As the population grew and arable land given to settlers by contract was limited, many families from Kerestur and Kocur decided to migrate to the town of Novi Sad in 1766 and 1767. Later, Rusyns settled in ?id and Vajska, and in the early 19th century in Vukovar and Ilok, now in modern-day Croatia. In Petrovci, also Croatia, Rusyns started settlement in 1833, and later in Ba?inci in 1834.

The census from 1767 for the whole Ba?-Bodro? county (which then was part of Habsburg Monarchy and today comprises Ba?ka region in Serbia and Hungary) shows about 2.000 Rusyns. The census from 1991 in the same area shows about 25.000 Rusyns. Currently, the number of Panonian Rusyns declines and is estimated to be about 15.000. The main reason for this is the increased number of Rusyns who decided to move to Canada.[11]

In former Yugoslavia, Rusyns were recognized as a distinctive national minority, and their legal status was regulated in Yugoslav federal units of Serbia and Croatia. In the Constitution of Serbia, that was adopted on 9 April 1963, Rusyns were designated as one of seven (explicitly named) national minorities (Article 82),[12] and the same provision was implemented in the Statute of Vojvodina (an autonomous province in Serbia) that was adopted in the same year (Articles 32-37). Further on, the Constitutional Law of 21 February 1969 regulated the position of Rusyn language as one of five official languages in Vojvodina (Article 67).[13]

In spite of the fact that constitutional and legal recognition of Rusyn minority and its language in Vojvodina (Serbia) was achieved already in 1963/1969, some authors have overlooked those developments, and also claimed (persistently, in several works) that such recognition occurred later, in 1974,[14][15][16][17][18] thus revealing the lack of basic knowledge on the evolution of Rusyn rights in former Yugoslavia.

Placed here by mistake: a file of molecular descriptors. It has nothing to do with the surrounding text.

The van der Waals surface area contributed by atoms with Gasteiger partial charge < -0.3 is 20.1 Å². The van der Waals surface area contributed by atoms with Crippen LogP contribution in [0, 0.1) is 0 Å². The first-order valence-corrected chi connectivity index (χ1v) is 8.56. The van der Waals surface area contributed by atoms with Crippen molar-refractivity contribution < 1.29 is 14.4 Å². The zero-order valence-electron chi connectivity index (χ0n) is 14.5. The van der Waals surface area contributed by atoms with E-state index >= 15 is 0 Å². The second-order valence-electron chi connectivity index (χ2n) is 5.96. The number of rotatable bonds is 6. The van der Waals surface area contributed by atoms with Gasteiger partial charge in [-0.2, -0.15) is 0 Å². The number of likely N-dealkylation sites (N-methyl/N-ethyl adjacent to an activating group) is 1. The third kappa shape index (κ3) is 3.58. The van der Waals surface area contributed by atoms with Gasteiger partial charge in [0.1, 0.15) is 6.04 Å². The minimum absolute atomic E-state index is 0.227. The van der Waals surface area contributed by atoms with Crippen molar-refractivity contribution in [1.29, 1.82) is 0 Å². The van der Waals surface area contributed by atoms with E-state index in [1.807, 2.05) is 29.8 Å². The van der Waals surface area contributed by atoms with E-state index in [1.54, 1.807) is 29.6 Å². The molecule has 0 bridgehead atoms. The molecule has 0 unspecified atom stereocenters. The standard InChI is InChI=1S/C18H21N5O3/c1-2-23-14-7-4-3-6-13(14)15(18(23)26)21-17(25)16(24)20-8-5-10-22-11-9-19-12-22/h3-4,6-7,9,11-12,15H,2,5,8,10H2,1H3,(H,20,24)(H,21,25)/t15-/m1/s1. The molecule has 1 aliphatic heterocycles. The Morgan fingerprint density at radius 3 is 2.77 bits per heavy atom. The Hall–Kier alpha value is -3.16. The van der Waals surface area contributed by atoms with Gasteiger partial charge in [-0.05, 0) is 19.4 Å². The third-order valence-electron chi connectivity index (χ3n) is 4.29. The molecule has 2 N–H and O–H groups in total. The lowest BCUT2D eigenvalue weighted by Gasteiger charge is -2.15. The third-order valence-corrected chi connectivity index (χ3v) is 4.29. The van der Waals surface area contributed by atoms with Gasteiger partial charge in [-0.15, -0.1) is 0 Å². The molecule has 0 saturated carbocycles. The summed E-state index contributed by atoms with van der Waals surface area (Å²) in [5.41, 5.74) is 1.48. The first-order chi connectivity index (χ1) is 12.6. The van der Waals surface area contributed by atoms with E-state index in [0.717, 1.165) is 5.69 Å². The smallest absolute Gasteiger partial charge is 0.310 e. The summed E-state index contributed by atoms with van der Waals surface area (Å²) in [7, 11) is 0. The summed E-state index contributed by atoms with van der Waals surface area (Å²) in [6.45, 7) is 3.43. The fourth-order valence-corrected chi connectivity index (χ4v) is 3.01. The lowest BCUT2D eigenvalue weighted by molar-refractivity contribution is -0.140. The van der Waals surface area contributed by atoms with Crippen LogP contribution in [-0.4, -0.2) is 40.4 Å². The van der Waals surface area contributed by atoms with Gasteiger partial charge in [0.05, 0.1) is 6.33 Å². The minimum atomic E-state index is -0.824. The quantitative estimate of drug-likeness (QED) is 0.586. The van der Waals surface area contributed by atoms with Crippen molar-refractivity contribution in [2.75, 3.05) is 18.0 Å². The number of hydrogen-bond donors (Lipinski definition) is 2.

During that period, Rusyn minority was also recognized in the Yugoslav federal unit of Croatia, by the Constitutional Amendment IV, that was adopted in 1972.[19] That provision was confirmed by the new Constitution of Croatia, adopted in 1974 (Article 137), that recognized not only local Rusyns but also local Ukrainians, thus designating them as separate and distinctive national minorities.[20]

After the breakup of Yugoslavia (1991-1992), its successor states continued to recognize Rusyns as a distinctive national minority. In Croatia, they are officially recognized (under constitutional provisions from 1997) as an autochthonous national minority and as such, they elect a special representative to the Croatian Parliament, shared with members of eleven other national minorities.[21] In Serbia, recognition of Rusyn minority and its language was confirmed by the statutes of Vojvodina (2009, 2014). Since 2002, Rusyns in Serbia have their National Council, headquartered in Ruski Krstur (the largest Rusyn settlement in Serbia), and in 2008, the Institute for Culture of Rusyns in Vojvodina was established in Novi Sad.[22]